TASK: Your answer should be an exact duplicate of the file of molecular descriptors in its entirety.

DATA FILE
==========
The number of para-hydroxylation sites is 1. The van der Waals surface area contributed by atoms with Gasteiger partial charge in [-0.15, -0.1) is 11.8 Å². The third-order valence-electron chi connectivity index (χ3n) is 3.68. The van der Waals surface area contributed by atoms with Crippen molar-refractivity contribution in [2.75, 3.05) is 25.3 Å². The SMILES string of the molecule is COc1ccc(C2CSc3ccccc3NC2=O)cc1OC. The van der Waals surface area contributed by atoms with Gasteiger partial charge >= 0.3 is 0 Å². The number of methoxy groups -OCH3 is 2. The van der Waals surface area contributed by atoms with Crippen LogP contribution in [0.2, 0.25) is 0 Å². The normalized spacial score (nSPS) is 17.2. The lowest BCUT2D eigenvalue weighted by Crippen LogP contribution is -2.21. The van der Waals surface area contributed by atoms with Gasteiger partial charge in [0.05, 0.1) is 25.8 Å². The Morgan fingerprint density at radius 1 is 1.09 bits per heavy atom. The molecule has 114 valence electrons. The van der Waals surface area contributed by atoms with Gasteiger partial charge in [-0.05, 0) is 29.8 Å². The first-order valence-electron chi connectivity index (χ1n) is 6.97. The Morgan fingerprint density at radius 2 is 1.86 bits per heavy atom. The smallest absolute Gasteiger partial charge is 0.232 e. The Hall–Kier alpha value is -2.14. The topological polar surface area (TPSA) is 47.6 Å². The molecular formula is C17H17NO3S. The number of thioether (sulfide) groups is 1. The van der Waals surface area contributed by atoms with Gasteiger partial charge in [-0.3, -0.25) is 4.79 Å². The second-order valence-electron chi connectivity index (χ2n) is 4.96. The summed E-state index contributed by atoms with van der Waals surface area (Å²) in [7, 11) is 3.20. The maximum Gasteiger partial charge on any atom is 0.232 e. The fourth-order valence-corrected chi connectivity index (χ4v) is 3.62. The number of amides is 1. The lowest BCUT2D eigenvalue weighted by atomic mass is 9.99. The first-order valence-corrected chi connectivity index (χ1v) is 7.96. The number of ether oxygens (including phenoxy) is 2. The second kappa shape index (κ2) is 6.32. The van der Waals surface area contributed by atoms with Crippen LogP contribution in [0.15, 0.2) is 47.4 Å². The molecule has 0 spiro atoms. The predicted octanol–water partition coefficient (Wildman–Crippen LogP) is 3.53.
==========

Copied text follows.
The number of para-hydroxylation sites is 1. The van der Waals surface area contributed by atoms with Gasteiger partial charge in [-0.15, -0.1) is 11.8 Å². The third-order valence-electron chi connectivity index (χ3n) is 3.68. The van der Waals surface area contributed by atoms with Crippen molar-refractivity contribution in [2.75, 3.05) is 25.3 Å². The SMILES string of the molecule is COc1ccc(C2CSc3ccccc3NC2=O)cc1OC. The van der Waals surface area contributed by atoms with Gasteiger partial charge >= 0.3 is 0 Å². The number of methoxy groups -OCH3 is 2. The van der Waals surface area contributed by atoms with Crippen LogP contribution in [0.2, 0.25) is 0 Å². The normalized spacial score (nSPS) is 17.2. The lowest BCUT2D eigenvalue weighted by Crippen LogP contribution is -2.21. The van der Waals surface area contributed by atoms with Gasteiger partial charge in [0.05, 0.1) is 25.8 Å². The Morgan fingerprint density at radius 1 is 1.09 bits per heavy atom. The molecule has 114 valence electrons. The van der Waals surface area contributed by atoms with Gasteiger partial charge in [-0.05, 0) is 29.8 Å². The first-order valence-electron chi connectivity index (χ1n) is 6.97. The Morgan fingerprint density at radius 2 is 1.86 bits per heavy atom. The smallest absolute Gasteiger partial charge is 0.232 e. The Hall–Kier alpha value is -2.14. The topological polar surface area (TPSA) is 47.6 Å². The molecular formula is C17H17NO3S. The number of thioether (sulfide) groups is 1. The van der Waals surface area contributed by atoms with Gasteiger partial charge in [-0.3, -0.25) is 4.79 Å². The second-order valence-electron chi connectivity index (χ2n) is 4.96. The summed E-state index contributed by atoms with van der Waals surface area (Å²) in [7, 11) is 3.20. The maximum Gasteiger partial charge on any atom is 0.232 e. The fourth-order valence-corrected chi connectivity index (χ4v) is 3.62. The number of amides is 1. The lowest BCUT2D eigenvalue weighted by atomic mass is 9.99. The first-order valence-corrected chi connectivity index (χ1v) is 7.96. The number of ether oxygens (including phenoxy) is 2. The second kappa shape index (κ2) is 6.32. The van der Waals surface area contributed by atoms with Crippen LogP contribution in [0.15, 0.2) is 47.4 Å². The molecule has 0 spiro atoms. The predicted octanol–water partition coefficient (Wildman–Crippen LogP) is 3.53.